By Dr.Parkie Mbozi
THE World did not pay attention nor imagine what TB Joshua meant when on the eve of 2020, on 28th December 2019, he made this prophecy, “This year 2020 will be a year of HUMILITY. This year, the Lord will humble us with our challenges.” He went on, “There is something God wants to achieve concerning this – God wants to achieve humility to the core. He wants everyone to be on their knees, every nation to be on their knees. After that, the solution will come.”
Within five months into 2020, Joshua’s prophecy had already been fulfilled. And what would bring the world to its knees was no other than a small invisible virus known as novel coronavirus, later to be globally known as Covid 19.
On 18th May 2020, Dr Tedros Adhanom Ghebreyesus, the Director-General’s of the World Health Organisation (WHO), in his opening remarks at the World Health Assembly, confessed, “If this virus is teaching us anything, it’s humility. Time for humility. Six months ago, it would have been inconceivable to most that the world’s biggest cities would fall eerily quiet; that shops, restaurants, schools and workplaces would be closed; that global travel would grind to a standstill; that simply shaking hands could be life-threatening.”
On 23rd June, Dr Robert Redfield, director of the US Centers for Disease Control and Prevention equally confessed that the outbreak of COVID-19 had “brought this nation to its knees.” Redfield told the Energy and Commerce Committee of Congress that. “We’ve all done the best that we can do to tackle this virus,” but confessed that coronavirus had humbled the entire nation.
The COVID-19 virus has thus been described as a fastest-spreading respiratory infection. Within two months (by February 2020) it had claimed 2,750 lives, which was more than the 774 killed by SARS – Severe Acute Respiratory Syndrome – and 8,100 infections over eight months in 2003. Experts say COVID-19 has been spreading at a rate 10 times higher than SARS and its mortality is 2% compared to 1% of SARS. And in less than one year it has already mutated into a variant that is said to be 70 times more infectious.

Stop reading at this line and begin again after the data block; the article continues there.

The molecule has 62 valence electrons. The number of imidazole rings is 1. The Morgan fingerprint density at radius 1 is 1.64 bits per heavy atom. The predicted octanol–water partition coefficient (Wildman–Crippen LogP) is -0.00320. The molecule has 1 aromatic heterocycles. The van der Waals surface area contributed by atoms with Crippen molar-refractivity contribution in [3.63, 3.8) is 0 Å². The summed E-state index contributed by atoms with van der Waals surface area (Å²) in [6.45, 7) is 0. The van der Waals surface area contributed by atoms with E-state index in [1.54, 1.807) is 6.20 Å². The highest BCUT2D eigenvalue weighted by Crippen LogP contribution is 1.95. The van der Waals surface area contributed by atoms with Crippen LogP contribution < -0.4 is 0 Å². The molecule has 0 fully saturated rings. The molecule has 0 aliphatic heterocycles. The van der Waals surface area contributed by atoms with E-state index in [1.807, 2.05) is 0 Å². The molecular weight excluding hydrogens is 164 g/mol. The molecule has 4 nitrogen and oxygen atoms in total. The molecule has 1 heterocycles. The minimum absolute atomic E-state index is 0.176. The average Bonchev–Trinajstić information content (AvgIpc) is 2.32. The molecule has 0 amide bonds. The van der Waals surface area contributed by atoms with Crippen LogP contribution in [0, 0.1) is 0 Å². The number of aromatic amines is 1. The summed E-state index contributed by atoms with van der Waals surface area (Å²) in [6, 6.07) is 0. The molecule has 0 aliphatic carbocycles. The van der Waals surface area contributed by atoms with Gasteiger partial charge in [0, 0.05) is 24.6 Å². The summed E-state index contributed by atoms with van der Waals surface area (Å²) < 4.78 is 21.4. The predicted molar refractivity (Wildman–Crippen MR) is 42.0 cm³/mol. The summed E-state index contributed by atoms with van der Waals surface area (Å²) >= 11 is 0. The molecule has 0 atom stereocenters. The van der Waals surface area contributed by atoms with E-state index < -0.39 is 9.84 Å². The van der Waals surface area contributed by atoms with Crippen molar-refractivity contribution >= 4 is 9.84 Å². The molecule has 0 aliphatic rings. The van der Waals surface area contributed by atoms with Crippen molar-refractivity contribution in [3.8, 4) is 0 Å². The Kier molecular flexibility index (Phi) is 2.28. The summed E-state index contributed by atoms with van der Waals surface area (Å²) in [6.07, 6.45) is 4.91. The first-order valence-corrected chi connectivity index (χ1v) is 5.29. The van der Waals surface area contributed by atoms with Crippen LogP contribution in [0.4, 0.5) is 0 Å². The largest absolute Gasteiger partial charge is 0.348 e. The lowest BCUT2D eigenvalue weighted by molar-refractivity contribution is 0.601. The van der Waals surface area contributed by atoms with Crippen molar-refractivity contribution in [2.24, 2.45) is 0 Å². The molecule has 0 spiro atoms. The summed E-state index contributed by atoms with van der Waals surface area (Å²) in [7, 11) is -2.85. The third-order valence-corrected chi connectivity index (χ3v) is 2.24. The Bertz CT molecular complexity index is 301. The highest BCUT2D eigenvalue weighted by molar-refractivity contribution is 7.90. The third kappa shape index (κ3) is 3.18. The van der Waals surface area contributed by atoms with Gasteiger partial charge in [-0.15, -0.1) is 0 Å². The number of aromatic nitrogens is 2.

To say that the novel coronavirus (COVID-19) pandemic has changed the world would be an understatement. In just about a year since the virus emerged on 2nd December 2019 in Wuhan China, and in just less than a year since it first hit Europe and the USA, the disease has upended day-to-day lives across the globe. It has changed everything about us – how we work, travel, learn and interact. The social distancing rules have led to a more virtual existence, both personally and professionally. In this article I discuss how the pandemic has affected and changed the world and our lives for many years to come, if not forever.
The pandemic presents tough choices for governments, local communities, health and school systems, as well as families and businesses: How to re-open safely? How to safeguard people’s lives and protect their livelihoods? Where to allocate scarce resources? How to protect those unable to protect themselves? Answers to questions like these will affect our short-term success in battling the spread of the virus and could have impacts for generations to come.
Within two months, by February, the impact of the COVID-19 outbreak on the global economy had been profound and yet to be fully felt even to date, a year later. Within two days of the first case in the USA markets across the world had been sent tumbling. In the USA the Dow Jones plunged by 1,910 within two days. Shares and currencies across Asia had slumped sharply. As we ended the year, yesterday, not a single country and economic sector can be said to have been spared. A of number companies across the globe ended the year with Zero profits in 2020 and job losses were reported everywhere because of the coronavirus.